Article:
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Gaddafi's Mansion: An "Arab Spring" Example of Asset Recovery

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This month the world saw the impact of one of the first major asset recovery cases brought by a new "Arab Spring" government: the High Court in London ruled a £10 million London mansion purchased by the eldest son of deposed Libyan dictator Moammar Gaddafi rightfully belongs to the people of Libya. With the help of the British government, a Libyan legal team established Saadi Gaddafi purchased the mansion with ill-gotten assets, which were held by a shell company in the "secrecy jurisdiction" of the British Virgin Islands (BVI).

One High Court justice said the case was relatively easy to decide, given that prior to the fall of his father's regime, Saadi Gaddafi reportedly earned a mere £34,000 a year as a military commander in the Libyan Defense Ministry, and yet was linked as the owner the luxury residence. Anti-corruption group Global Witness is encouraging the Libyan investigators to uncover other illicit personal assets likely held by Saadi Gaddafi in the UK; a Libyan lawyer has indicated the team is currently tracking other potentially recoverable properties in London.

The British judgment is the first major successful recovery of what is estimated to be billions in personal assets the Gaddafis and their associates allegedly obtained during regime's nearly forty-year reign. It is a small step, but symbolic step towards stemming and deterring financial corruption in the developing world.

In the past decade, the international community has come together to develop mechanisms to detect, punish, and deter financial corruption and fortify the rule of law. Since 2005, the United Nations Convention Against Corruption (UNCAC) has provided a legal framework within which institutions and governments can work together to recover stolen assets. Nearly all UN member-states, including the US, UK, and most European Union nations have signed and/or ratified the Convention. Ironically, the former Gaddafi regime had also ratified the UNCAC.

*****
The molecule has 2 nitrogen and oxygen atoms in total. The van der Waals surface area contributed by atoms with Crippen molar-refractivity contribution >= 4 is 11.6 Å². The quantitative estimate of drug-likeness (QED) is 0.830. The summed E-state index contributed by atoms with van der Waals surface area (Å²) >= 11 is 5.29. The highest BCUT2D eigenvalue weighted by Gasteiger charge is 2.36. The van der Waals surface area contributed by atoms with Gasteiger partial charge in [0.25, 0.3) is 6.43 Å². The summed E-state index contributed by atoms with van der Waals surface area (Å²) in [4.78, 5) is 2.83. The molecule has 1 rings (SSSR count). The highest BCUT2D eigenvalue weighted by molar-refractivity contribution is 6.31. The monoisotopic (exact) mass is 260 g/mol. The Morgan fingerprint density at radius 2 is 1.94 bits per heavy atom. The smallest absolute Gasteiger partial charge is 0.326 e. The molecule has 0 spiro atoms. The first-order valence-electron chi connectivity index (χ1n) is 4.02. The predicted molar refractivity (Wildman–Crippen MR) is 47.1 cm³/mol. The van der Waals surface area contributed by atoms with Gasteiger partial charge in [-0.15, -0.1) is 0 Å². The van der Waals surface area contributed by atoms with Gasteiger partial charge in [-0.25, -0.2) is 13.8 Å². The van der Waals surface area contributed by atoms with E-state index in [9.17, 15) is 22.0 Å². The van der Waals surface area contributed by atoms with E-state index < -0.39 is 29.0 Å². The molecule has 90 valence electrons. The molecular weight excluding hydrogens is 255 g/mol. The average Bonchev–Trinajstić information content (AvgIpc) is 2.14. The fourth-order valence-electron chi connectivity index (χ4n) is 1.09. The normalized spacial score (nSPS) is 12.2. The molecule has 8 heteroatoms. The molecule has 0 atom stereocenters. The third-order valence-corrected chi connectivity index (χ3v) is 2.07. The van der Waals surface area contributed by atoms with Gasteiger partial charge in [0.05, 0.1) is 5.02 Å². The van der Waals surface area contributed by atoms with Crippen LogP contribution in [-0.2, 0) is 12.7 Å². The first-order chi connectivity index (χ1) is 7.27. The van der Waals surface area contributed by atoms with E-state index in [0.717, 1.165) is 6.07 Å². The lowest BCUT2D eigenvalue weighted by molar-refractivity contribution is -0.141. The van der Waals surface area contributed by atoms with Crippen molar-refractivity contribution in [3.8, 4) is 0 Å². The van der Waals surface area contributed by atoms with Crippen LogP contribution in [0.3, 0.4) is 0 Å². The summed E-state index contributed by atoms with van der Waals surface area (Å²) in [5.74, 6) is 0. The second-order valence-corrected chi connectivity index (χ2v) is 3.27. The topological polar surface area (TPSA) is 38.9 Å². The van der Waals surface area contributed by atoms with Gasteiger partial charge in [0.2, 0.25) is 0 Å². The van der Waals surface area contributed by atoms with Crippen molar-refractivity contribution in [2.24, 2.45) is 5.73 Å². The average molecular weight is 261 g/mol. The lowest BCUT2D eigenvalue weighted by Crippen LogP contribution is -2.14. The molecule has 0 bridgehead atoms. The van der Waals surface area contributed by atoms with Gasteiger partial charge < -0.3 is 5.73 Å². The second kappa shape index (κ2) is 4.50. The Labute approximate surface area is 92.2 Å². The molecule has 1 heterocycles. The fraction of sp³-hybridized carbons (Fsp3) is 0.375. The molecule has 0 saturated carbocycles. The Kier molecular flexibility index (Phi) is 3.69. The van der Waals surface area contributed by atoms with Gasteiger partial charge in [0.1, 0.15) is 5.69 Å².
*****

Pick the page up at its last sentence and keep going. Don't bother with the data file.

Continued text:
About two years after the Convention came into force, and about two months after he came into the presidency of the World Bank Group, Robert Zoellick helped launch the world's first Stolen Asset Recovery (StAR) Initiative to support developing nations' efforts to help expedite the return of stolen assets from former dictators and grand corruption cases. Since its 2007 launch, the joint World Bank-United Nations Office of Drugs and Crime initiative has become an important global player in the anti-corruption and asset recovery movement, no doubt adding to the outgoing World Bank president's legacy.

Asset recovery typically proves challenging because corrupt regimes often hide their ill-gotten gains in anonymously-owned shell companies that operate in safe havens known as "secrecy jurisdictions." The young Mr. Gaddafi, for example, hid his ill-gotten assets in a shell company in the safe haven of the BVI. Thus, it is not surprising that anti-corruption and transparency groups such as Global Witness have called upon on the UK and other UNCAC signatories to put pressure on nations to "stop allowing the set-up of anonymous companies that allow corrupt politicians to hide their assets." In Saadi Gaddafi's case, the Libyan team was able to obtain the evidence needed to recover the mansion because, to its credit, the British government intervened to help compel the release of documents identifying Saadi Gaddafi as the owner of the shell company that had purchased the London property.

Though the continued existence of secrecy jurisdictions threatens to stall the end of impunity trend, cooperative measures like the UNCAC, the StAR Initiative, and joint efforts of governments and financial institutions have nevertheless paved the way for important asset recovery successes over the last few years.

Following the launch of the StAR Initiative, Swiss and Haitian officials worked, in conjunction with World Bank and UNODC officials, to help secure an order to return millions of dollars of Jean-Claude "Baby Doc" Duvalier assets back to Haiti. More recently, Tunisia recovered two executive jets linked to the Ben Ali family -- and in the UK -- former Nigerian governor James Ibori, who is accused to stealing between £160 million and £250 million from the oil-rich nation, plead guilty to ten counts of money laundering and conspiracy to defraud. Thus, the judgment against Saadi Gaddafi is just another example how contemporary efforts are helping reduce impunity of corrupt officials, thereby fortifying rule of law, and stemming financial corruption.

The search for the Gaddafis' illicit assets and the assets of other corrupt actors deposed during the "Arab Spring" have propelled and strengthened the decades-long anti-corruption movement and demonstrated the importance of international cooperation in asset recovery operations. Libya's recovery of the mansion may be just one step in Libya's fight against impunity -- but a first step is how every journey begins.

Mark V. Vlasic, an adjunct professor of law at Georgetown University Law Center and senior fellow at Georgetown's Institute for Law, Science & Global Security, served as head of operations of the World Bank's StAR Secretariat and worked on the "Baby Doc" Duvalier/Haiti and Charles Taylor/Liberia asset recovery teams. A former member of the Slobodan Milosevic and Srebrenica genocide prosecution trial teams at the UN war crimes tribunal in The Hague, he is now a principal at Madison Law & Strategy Group PLLC, where he leads the international practice.